She vowed on his coffin she would never love again.

Her mind made certain of that vow, slowly bending under the pain of loss until it silently snapped one night as she clutched Robbie’s picture tightly to her breast. She felt it go. Felt the numbing trickle down her arms, and her face go slack. The loss was too much. She couldn’t bear to face life without her darling husband.

Her numb legs allowed her to climb the stairs to the attic. If it was good enough for Robbie, it was good enough for her. The bare bulb swung from the large rafter in the sweltering room. Next to the bulb was the exact spot Robbie’s noose dripped from – his neck broken, his breath and life stolen. Susan’s resolve caved and understood, full well, that spot would hold her own death-necklace. The broken wife would call it a poetic ending and rejoin the love of her life in heaven.

Or would she? Would heaven admit the Suiciders? She wasn’t sure. Confusion wracked her brain and squeezed the very blood from her heart. Could it be her angel was rotting in hell? If that be the case then her quest would be to save him from an eternal struggle. Surely their love could battle the demons of Hades and carry them safely across the veil of sorrow.

The time for questioning was over. All that existed was a dark desire to rejoin Robbie and to Hell with all else.

Susan tossed the rope over the beam and formed the noose. She grabbed the lone chair that her darling dearest kicked out from his very feet and placed it directly under the rope. She climbed onto the chair, pulled the noose over her head, said a prayer, and kicked the chair away. The rope immediately dug deep into the flesh of her neck. The fall wasn’t forceful enough to snap bone and vein. The noose, however, was tight enough to end the passage of life-giving oxygen.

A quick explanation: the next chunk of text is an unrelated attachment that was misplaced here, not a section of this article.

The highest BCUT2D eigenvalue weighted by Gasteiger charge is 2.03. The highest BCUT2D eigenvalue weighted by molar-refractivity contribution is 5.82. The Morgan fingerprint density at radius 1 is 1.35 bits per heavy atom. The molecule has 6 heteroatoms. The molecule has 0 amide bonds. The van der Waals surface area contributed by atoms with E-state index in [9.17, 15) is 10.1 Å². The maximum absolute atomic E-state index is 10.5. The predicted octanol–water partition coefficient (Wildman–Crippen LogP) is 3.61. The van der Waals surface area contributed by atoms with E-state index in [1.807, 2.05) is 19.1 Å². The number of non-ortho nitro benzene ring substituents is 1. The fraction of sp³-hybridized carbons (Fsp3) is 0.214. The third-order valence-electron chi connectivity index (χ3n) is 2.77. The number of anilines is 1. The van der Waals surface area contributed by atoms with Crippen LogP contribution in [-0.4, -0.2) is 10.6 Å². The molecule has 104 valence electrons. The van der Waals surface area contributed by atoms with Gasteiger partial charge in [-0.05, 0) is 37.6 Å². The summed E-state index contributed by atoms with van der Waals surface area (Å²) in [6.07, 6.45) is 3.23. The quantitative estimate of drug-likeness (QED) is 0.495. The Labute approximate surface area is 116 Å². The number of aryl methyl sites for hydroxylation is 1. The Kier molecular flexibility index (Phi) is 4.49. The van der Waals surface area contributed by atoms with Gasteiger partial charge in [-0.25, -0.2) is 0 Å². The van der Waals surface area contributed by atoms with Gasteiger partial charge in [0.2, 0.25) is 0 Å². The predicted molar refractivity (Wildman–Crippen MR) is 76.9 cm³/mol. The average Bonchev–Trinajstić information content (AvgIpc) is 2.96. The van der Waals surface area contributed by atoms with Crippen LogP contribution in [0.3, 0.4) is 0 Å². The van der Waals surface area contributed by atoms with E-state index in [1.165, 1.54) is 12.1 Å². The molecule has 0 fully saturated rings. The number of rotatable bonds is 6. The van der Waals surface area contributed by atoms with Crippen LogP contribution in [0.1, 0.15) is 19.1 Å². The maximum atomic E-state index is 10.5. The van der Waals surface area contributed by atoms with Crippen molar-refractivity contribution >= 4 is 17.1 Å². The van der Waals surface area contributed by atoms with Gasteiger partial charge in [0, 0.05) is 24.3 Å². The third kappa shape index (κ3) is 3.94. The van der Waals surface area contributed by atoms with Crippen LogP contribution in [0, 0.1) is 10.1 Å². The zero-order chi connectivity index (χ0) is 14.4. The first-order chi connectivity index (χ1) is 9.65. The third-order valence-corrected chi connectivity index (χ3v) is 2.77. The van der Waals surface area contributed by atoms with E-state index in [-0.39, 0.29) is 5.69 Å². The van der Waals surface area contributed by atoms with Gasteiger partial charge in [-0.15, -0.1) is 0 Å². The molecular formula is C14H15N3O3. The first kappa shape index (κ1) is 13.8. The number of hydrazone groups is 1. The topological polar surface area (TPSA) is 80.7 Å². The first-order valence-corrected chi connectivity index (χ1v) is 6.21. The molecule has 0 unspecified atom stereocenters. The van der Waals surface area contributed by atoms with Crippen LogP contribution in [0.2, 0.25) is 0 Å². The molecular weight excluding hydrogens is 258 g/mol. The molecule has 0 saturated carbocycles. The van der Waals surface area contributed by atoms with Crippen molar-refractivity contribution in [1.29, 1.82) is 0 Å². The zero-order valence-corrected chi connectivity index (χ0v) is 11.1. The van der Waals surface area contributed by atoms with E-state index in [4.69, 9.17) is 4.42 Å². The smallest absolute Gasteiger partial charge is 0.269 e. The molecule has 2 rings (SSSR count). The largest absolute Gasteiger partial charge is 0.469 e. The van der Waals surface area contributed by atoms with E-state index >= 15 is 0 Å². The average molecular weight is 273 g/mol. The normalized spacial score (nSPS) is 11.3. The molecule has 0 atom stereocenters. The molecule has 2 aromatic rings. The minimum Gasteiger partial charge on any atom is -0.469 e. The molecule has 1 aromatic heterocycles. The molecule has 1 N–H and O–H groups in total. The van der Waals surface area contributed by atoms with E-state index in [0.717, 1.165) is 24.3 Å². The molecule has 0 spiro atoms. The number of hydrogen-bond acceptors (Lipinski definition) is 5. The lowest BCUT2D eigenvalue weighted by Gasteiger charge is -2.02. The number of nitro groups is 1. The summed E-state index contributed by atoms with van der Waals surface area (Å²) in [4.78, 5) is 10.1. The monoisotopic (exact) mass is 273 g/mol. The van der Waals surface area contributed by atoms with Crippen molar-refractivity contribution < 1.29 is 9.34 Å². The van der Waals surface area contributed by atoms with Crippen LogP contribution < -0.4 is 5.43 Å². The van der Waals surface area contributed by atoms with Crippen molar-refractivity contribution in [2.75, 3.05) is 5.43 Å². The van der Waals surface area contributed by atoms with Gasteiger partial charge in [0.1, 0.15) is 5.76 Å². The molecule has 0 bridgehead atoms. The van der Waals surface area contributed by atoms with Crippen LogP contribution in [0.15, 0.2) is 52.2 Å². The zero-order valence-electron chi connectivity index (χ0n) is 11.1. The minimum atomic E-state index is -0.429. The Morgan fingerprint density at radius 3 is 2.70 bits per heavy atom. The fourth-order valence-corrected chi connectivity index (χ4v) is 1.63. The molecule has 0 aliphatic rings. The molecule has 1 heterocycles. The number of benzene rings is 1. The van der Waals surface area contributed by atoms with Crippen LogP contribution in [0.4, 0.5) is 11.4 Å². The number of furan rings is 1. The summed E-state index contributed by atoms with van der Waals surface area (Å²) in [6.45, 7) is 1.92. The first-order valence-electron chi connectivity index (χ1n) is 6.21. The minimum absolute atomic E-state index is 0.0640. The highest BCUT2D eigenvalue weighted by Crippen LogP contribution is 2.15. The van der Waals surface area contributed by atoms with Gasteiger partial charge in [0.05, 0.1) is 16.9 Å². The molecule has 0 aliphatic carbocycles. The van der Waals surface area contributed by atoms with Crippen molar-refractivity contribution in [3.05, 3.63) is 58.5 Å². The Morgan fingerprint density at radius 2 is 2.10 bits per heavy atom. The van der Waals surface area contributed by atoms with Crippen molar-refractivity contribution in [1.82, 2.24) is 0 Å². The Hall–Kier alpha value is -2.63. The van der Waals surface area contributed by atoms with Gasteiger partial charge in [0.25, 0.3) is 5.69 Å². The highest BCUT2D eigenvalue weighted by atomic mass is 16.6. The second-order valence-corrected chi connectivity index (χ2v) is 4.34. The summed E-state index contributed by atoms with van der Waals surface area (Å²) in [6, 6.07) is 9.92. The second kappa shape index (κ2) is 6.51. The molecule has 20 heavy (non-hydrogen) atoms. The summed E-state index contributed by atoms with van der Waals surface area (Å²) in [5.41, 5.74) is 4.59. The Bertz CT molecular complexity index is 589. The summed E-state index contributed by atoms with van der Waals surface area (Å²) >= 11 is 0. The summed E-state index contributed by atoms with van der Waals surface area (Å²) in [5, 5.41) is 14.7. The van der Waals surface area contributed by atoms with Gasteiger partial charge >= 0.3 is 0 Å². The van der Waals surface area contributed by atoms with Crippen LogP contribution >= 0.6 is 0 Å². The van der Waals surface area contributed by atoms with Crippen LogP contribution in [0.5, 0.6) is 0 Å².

The attic scene faded in and out. A strange whisper tickled her hearing. The words weren’t clear, but the lilt and timbre of the tone was familiar. As she swayed side to side, back and forth, her hands and feet grew unfamiliar – as if they had been lost and reattached.

Again, the voice danced about the space around her head. Susan strained her neck in a vain attempt to discern the words and meaning. Each time she twisted her suffering neck, a thrumming hum overtook every sensation. She tried to cry out, but the serpentine cord prevented sound from escaping her throat.

As she silently swung her feet kicked madly. The heel of her shoe connected with a box. The box tilted and came to rest back in place. Again the foot bumped the aged cardboard, only this time the box upended and dumped its contents to the floor. Pictures spilled out in an array of colors and memories. Pictures of family, pictures of vacations, of love and laughter. Of the many moments spilled onto the wood of the attic floor, it was the pictures of her darling husband and her baby sister that caught her eye.

Kissing. Fondling. Loving.

As her vision began to tunnel, the last memory she would take into whatever afterlife was offered, was the image of her husband and her sister making the shape of a heart with their hands. 

~ Jack Wallen

© Copyright 2012 Jack Wallen. All Rights Reserved.